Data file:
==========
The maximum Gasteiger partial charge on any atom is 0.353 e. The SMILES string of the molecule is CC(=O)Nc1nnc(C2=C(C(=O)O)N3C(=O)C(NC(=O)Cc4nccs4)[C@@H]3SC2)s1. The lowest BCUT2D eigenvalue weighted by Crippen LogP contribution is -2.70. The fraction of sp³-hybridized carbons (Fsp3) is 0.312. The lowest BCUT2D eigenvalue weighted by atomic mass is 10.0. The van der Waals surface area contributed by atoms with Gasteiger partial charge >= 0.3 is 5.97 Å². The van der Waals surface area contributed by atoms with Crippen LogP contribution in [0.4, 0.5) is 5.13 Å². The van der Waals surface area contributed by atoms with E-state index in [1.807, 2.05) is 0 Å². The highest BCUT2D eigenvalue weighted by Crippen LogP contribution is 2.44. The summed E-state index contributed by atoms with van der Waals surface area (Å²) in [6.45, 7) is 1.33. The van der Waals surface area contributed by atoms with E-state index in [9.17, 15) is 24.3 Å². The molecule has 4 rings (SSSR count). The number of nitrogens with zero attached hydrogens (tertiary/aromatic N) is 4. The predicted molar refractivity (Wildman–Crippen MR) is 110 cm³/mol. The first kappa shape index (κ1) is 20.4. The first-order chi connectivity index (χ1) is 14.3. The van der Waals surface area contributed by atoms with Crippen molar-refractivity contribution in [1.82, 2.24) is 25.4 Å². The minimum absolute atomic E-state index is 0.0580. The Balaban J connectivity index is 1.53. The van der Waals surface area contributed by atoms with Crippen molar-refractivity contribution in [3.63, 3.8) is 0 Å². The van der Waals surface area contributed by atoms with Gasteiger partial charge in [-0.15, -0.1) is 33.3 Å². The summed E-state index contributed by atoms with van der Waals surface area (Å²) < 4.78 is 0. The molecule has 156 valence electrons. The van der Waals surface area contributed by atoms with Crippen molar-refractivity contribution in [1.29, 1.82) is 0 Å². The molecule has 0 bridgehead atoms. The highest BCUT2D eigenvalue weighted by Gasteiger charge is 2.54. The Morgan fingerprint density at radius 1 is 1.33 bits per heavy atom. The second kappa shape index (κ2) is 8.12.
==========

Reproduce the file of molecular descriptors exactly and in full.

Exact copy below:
The maximum Gasteiger partial charge on any atom is 0.353 e. The SMILES string of the molecule is CC(=O)Nc1nnc(C2=C(C(=O)O)N3C(=O)C(NC(=O)Cc4nccs4)[C@@H]3SC2)s1. The lowest BCUT2D eigenvalue weighted by Crippen LogP contribution is -2.70. The fraction of sp³-hybridized carbons (Fsp3) is 0.312. The lowest BCUT2D eigenvalue weighted by atomic mass is 10.0. The van der Waals surface area contributed by atoms with Gasteiger partial charge >= 0.3 is 5.97 Å². The van der Waals surface area contributed by atoms with Crippen LogP contribution in [0.4, 0.5) is 5.13 Å². The van der Waals surface area contributed by atoms with E-state index in [1.807, 2.05) is 0 Å². The highest BCUT2D eigenvalue weighted by Crippen LogP contribution is 2.44. The summed E-state index contributed by atoms with van der Waals surface area (Å²) in [6.45, 7) is 1.33. The van der Waals surface area contributed by atoms with E-state index in [9.17, 15) is 24.3 Å². The molecule has 4 rings (SSSR count). The number of nitrogens with zero attached hydrogens (tertiary/aromatic N) is 4. The predicted molar refractivity (Wildman–Crippen MR) is 110 cm³/mol. The first kappa shape index (κ1) is 20.4. The first-order chi connectivity index (χ1) is 14.3. The van der Waals surface area contributed by atoms with Crippen molar-refractivity contribution in [1.82, 2.24) is 25.4 Å². The minimum absolute atomic E-state index is 0.0580. The Balaban J connectivity index is 1.53. The van der Waals surface area contributed by atoms with Crippen molar-refractivity contribution in [3.63, 3.8) is 0 Å². The van der Waals surface area contributed by atoms with Gasteiger partial charge in [-0.15, -0.1) is 33.3 Å². The summed E-state index contributed by atoms with van der Waals surface area (Å²) < 4.78 is 0. The molecule has 156 valence electrons. The van der Waals surface area contributed by atoms with Crippen molar-refractivity contribution in [1.29, 1.82) is 0 Å². The molecule has 0 bridgehead atoms. The highest BCUT2D eigenvalue weighted by Gasteiger charge is 2.54. The Morgan fingerprint density at radius 1 is 1.33 bits per heavy atom. The second kappa shape index (κ2) is 8.12.